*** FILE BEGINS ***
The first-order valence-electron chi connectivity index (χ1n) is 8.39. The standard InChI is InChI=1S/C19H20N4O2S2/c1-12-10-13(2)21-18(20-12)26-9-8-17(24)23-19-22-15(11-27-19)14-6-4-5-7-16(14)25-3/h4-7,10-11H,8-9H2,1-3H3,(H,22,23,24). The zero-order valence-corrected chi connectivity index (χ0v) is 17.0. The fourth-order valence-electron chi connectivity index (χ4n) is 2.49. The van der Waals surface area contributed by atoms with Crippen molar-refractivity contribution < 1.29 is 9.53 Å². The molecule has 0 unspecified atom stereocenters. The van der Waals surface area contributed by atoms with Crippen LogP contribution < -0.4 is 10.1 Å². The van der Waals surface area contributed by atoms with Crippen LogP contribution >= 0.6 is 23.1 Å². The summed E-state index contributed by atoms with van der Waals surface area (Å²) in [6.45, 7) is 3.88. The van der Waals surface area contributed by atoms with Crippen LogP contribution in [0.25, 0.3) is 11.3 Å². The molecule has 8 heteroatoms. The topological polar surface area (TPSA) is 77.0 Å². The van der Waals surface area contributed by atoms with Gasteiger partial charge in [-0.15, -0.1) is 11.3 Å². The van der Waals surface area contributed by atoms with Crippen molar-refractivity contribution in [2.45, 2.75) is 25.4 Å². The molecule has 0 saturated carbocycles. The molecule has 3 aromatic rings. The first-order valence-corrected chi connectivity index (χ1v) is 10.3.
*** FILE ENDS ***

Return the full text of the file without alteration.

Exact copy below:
The first-order valence-electron chi connectivity index (χ1n) is 8.39. The standard InChI is InChI=1S/C19H20N4O2S2/c1-12-10-13(2)21-18(20-12)26-9-8-17(24)23-19-22-15(11-27-19)14-6-4-5-7-16(14)25-3/h4-7,10-11H,8-9H2,1-3H3,(H,22,23,24). The zero-order valence-corrected chi connectivity index (χ0v) is 17.0. The fourth-order valence-electron chi connectivity index (χ4n) is 2.49. The van der Waals surface area contributed by atoms with Crippen molar-refractivity contribution < 1.29 is 9.53 Å². The molecule has 0 unspecified atom stereocenters. The van der Waals surface area contributed by atoms with Crippen LogP contribution < -0.4 is 10.1 Å². The van der Waals surface area contributed by atoms with Crippen LogP contribution >= 0.6 is 23.1 Å². The summed E-state index contributed by atoms with van der Waals surface area (Å²) in [6.45, 7) is 3.88. The van der Waals surface area contributed by atoms with Crippen LogP contribution in [0.25, 0.3) is 11.3 Å². The molecule has 8 heteroatoms. The topological polar surface area (TPSA) is 77.0 Å². The van der Waals surface area contributed by atoms with Gasteiger partial charge in [-0.15, -0.1) is 11.3 Å². The van der Waals surface area contributed by atoms with Crippen molar-refractivity contribution in [2.45, 2.75) is 25.4 Å². The molecule has 0 saturated carbocycles. The molecule has 3 aromatic rings. The first-order valence-corrected chi connectivity index (χ1v) is 10.3.